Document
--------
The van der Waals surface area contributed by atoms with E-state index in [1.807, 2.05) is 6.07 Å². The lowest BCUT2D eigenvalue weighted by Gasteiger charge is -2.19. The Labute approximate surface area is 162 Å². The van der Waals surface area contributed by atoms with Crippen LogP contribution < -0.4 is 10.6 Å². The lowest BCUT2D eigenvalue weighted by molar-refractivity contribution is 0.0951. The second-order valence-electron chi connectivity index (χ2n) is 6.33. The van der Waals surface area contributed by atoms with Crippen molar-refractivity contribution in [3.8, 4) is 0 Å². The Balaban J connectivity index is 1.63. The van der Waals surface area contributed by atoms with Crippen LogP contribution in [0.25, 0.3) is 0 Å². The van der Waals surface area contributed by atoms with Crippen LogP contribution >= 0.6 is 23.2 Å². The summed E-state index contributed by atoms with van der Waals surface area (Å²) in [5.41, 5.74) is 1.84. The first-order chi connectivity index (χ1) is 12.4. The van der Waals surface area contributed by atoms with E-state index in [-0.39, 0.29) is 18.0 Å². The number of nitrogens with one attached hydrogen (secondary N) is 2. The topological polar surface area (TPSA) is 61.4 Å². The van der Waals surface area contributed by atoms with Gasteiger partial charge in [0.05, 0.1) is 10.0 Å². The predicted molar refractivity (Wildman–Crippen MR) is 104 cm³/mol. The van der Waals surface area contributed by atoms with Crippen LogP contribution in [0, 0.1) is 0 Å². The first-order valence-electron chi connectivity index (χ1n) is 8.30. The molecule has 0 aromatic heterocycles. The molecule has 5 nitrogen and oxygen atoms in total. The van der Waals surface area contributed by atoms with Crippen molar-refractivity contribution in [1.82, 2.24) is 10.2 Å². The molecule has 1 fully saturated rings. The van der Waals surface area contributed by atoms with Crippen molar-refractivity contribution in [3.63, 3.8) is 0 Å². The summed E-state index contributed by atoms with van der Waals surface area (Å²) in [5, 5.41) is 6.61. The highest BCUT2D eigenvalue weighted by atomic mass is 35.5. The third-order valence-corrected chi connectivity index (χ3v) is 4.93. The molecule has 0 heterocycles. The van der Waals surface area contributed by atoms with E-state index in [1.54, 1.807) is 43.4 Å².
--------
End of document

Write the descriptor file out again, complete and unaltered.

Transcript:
The van der Waals surface area contributed by atoms with E-state index in [1.807, 2.05) is 6.07 Å². The lowest BCUT2D eigenvalue weighted by Gasteiger charge is -2.19. The Labute approximate surface area is 162 Å². The van der Waals surface area contributed by atoms with Crippen LogP contribution < -0.4 is 10.6 Å². The lowest BCUT2D eigenvalue weighted by molar-refractivity contribution is 0.0951. The second-order valence-electron chi connectivity index (χ2n) is 6.33. The van der Waals surface area contributed by atoms with Crippen molar-refractivity contribution in [3.8, 4) is 0 Å². The Balaban J connectivity index is 1.63. The van der Waals surface area contributed by atoms with Crippen LogP contribution in [0.25, 0.3) is 0 Å². The van der Waals surface area contributed by atoms with Crippen LogP contribution >= 0.6 is 23.2 Å². The summed E-state index contributed by atoms with van der Waals surface area (Å²) in [5.41, 5.74) is 1.84. The first-order chi connectivity index (χ1) is 12.4. The van der Waals surface area contributed by atoms with E-state index in [-0.39, 0.29) is 18.0 Å². The number of nitrogens with one attached hydrogen (secondary N) is 2. The topological polar surface area (TPSA) is 61.4 Å². The van der Waals surface area contributed by atoms with Gasteiger partial charge in [0.05, 0.1) is 10.0 Å². The predicted molar refractivity (Wildman–Crippen MR) is 104 cm³/mol. The van der Waals surface area contributed by atoms with Crippen LogP contribution in [0, 0.1) is 0 Å². The first-order valence-electron chi connectivity index (χ1n) is 8.30. The molecule has 0 aromatic heterocycles. The molecule has 5 nitrogen and oxygen atoms in total. The van der Waals surface area contributed by atoms with Crippen molar-refractivity contribution in [1.82, 2.24) is 10.2 Å². The molecule has 1 fully saturated rings. The van der Waals surface area contributed by atoms with Crippen molar-refractivity contribution in [3.63, 3.8) is 0 Å². The summed E-state index contributed by atoms with van der Waals surface area (Å²) in [5, 5.41) is 6.61. The highest BCUT2D eigenvalue weighted by atomic mass is 35.5. The third-order valence-corrected chi connectivity index (χ3v) is 4.93. The molecule has 0 heterocycles. The van der Waals surface area contributed by atoms with E-state index in [1.54, 1.807) is 43.4 Å².